Morning sports update: Kelly Olynyk calls Game 5 ‘the biggest game’ of his career

Kelly Olynyk gestures during the fourth quarter. EPA/CJ Gunther

The Celtics went on a 19-4 run in the fourth quarter of Game 5 to defeat the Bulls and take a 3-2 series lead, while the Red Sox fell to the Yankees in the first rivalry game of the 2017 season.

Kelly Olynyk delivers for Celts in ‘biggest game’ of his career: “This is . . . this is pretty big,” he said. “This is probably the biggest game I’ve played in my Celtics career. But I think it was pretty big for all of us in here.” (Boston Herald)

Celtics beat Bulls 108-97, take 3-2 lead in series: “Everyone knows he’s a good defender. Tonight, he got his offensive game going,” Chicago’s Dwyane Wade said after Bradley scored 24 points to lead Boston to a 108-97 victory and a 3-2 lead in the best-of-seven series. (Boston.com)


Aaron Judge, Luis Severino carry Yankees past Red Sox, 3-1: Reigning AL Cy Young winner Rick Porcello (1-3) lost his third straight start, giving up three runs – two earned – in 6 2/3 innings. He didn’t lose consecutive starts last season. (Boston.com)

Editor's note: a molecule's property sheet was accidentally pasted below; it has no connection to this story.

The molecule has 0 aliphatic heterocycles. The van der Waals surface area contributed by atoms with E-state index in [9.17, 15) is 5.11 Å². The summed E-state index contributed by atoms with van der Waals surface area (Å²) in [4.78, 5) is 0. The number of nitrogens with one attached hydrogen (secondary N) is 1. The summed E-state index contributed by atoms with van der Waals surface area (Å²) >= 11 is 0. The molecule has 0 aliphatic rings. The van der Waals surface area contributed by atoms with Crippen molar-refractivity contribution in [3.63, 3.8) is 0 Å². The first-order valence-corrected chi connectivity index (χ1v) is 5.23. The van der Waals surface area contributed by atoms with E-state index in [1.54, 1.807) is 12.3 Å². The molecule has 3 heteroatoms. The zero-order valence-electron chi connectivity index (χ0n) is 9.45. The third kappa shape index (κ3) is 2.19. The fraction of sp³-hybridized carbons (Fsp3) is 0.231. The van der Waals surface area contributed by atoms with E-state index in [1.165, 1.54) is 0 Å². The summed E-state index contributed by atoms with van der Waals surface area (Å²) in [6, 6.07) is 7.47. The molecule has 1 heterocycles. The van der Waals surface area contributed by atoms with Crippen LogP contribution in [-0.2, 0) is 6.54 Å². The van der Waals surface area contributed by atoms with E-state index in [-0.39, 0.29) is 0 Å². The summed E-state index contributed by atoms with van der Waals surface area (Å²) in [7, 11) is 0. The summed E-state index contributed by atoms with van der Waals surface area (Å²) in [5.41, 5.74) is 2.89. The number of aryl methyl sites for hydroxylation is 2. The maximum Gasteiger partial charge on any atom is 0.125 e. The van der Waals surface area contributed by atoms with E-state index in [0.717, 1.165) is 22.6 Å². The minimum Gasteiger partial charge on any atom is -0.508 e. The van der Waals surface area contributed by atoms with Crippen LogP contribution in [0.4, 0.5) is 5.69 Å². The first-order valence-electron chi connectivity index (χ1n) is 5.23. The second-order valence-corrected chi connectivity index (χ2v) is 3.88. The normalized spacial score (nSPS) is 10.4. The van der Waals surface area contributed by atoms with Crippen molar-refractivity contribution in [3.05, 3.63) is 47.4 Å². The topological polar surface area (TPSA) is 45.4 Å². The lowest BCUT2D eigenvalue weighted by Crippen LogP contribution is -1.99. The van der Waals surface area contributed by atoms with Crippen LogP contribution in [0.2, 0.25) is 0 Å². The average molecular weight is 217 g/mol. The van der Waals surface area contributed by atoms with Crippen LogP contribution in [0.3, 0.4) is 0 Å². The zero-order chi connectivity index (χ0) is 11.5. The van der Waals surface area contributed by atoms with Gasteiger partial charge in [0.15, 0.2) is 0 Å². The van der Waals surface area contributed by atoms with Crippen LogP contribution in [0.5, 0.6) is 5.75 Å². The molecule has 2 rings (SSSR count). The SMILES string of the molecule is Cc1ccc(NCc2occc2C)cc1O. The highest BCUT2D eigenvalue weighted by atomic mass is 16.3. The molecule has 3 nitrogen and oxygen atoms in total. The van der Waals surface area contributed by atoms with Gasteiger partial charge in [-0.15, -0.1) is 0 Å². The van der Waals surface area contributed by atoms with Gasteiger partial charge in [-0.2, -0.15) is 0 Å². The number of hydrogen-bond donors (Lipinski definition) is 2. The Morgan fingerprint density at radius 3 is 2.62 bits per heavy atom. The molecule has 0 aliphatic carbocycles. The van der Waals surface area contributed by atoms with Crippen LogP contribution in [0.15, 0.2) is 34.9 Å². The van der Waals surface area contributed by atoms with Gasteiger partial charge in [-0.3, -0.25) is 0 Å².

Charlie McAvoy will play for Team USA at World Championships: “Played in a couple different jerseys this year and been so very fortunate in every one of those experiences and I’m so thankful for all of them. And each particular thing had its own lesson and its own experience that I can use to help my hockey career and to help me grow and become a better player.” (WEEI)

Ed Werder, Jayson Stark among several high-profile ESPN layoffs: While the layoffs in 2015 primarily affected behind-the-scenes talent, numerous familiar and accomplished on-air personalities lost their jobs this time. They include baseball reporter Jayson Stark, NFL reporter Ed Werder, NFL analyst Trent Dilfer, columnist Johnette Howard, radio host Danny Kanell, ESPNU host Brendan Fitzgerald, and hockey reporters Pierre LeBrun, Scott Burnside, and Joe McDonald. (Boston Globe)

A guide to the 2017 NFL Draft: The Patriots, who seem to have filled the majority of their needs through free agency and trades, don’t have many glaring holes, but will likely look to bolster defensive end and tight end depth. (Boston Globe)